The foundry produced "Great Tom" at Lincoln Cathedral, which can be heard from a distance of 13 miles, the "Clock Bells" at St Paul's Cathedral, the bells of Westminster Abbey and the 13 bells located at Liverpool's Anglican cathedral which are notable for being the heaviest change-ringing peal of bells in the world.[7]

Many churches across the world have bells cast by the Whitechapel Bell Foundry, including: Armenian Church, Chennai; St Dunstan's, Mayfield; St Dunstan's, Stepney; St Mary-le-Bow, Cheapside; St. Michael's Church, Charleston; St Stephen's Anglican Church, Newtown and St Philip's Church.[8]

The Whitechapel Bell Foundry designed the Olympic Bell seen at the opening ceremony for the London 2012 Olympic Games, although it was not cast on the premises. The furnaces at Whitechapel could not provide the 23 tons of molten metal required to make the bell, so it was manufactured at a factory in the Netherlands which normally produces ship's propellers.[9]

The Foundry also cast the bells used on the lead barge for the Queen's Diamond Jubilee water pageant in June 2012, [10] which now hang in the church of St James Garlickhythe. Thomas Mears II cast the bell for Herne Bay Clock Tower in 1837.[11]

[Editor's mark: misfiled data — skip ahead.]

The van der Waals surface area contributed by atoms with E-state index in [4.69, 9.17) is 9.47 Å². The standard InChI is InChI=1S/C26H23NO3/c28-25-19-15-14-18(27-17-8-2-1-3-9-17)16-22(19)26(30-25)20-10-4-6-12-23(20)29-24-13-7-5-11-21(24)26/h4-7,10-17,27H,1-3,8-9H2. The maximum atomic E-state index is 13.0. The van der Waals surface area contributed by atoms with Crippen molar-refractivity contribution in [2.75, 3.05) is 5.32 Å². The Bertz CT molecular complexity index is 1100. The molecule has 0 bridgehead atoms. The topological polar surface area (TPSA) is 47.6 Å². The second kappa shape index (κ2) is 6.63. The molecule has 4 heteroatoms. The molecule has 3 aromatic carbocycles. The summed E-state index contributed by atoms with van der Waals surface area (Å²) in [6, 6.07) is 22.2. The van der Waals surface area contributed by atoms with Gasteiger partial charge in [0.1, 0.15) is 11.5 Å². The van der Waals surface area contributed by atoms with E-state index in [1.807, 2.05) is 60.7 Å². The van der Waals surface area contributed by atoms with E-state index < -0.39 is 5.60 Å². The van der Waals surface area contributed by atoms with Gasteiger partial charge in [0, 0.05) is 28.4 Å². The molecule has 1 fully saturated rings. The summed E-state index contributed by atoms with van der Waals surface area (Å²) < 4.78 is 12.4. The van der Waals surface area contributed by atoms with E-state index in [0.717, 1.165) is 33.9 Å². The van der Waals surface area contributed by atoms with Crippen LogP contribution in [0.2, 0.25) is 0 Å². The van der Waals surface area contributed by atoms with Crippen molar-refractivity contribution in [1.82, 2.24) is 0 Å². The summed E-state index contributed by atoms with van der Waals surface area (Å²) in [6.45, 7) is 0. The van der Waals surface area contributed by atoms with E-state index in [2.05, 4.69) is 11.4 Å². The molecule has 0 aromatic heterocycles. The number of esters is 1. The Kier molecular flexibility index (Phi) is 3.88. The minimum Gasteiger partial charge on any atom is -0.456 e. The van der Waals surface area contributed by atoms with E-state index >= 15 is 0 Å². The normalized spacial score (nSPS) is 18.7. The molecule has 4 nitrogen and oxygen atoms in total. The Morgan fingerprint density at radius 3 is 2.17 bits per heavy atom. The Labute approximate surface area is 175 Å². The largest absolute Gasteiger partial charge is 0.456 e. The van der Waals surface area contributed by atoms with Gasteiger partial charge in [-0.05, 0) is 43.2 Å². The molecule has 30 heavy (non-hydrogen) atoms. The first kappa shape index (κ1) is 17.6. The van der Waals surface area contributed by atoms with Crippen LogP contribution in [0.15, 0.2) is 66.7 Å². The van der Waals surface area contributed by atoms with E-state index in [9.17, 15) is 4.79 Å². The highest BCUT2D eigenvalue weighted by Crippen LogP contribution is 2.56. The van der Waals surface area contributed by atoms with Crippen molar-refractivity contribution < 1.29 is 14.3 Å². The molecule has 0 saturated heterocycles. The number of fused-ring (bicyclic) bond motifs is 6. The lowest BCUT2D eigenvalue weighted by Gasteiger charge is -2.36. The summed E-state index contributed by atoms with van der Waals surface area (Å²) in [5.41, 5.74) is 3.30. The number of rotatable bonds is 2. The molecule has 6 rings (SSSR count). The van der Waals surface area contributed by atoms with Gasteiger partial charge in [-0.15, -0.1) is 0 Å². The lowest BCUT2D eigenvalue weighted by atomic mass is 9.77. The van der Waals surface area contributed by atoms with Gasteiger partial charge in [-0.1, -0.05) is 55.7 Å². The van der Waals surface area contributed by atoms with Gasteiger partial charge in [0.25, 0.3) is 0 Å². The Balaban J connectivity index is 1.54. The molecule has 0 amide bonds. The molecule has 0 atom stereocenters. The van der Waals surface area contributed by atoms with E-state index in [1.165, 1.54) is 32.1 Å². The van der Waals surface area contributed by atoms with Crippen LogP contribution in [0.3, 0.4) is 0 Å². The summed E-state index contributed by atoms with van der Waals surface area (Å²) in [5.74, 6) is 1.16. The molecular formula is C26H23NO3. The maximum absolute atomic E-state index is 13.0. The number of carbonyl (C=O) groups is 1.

Master founders at Whitechapel[edit]

Whitechapel founded Mears and Stainbank church bells undergoing restoration

The names on this list are those that are cast into the surface of Whitechapel bells of different dates. Prior to Robert Mot, in 1574, the sign of three bells was often cast to indicate that it was a Whitechapel (or Aldgate) bell.[12][13]

  • 1420 Robert Chamberlain of Aldgate
  • 1426 William Chamberlain
  • 1456 John Daniel
  • 1470 John Daniel's Successor
  • 1487 IW
  • 1500-1515 Thomas Bullisdon
  • 1506-1522 William Culverden
  • 1523 Thomas Lawrence
  • 1538 John Owen
  • 1553 Thomas Kempe
  • 1574 Robert Mot
  • 1606 Joseph Carter
  • 1610 William Carter
  • 1616 Thomas Bartlet
  • 1632 John Clifton
  • 1640 Anthony Bartlet
  • 1675 James Bartlet
  • 1700 Richard Phelps
  • 1735 Phelps and Lester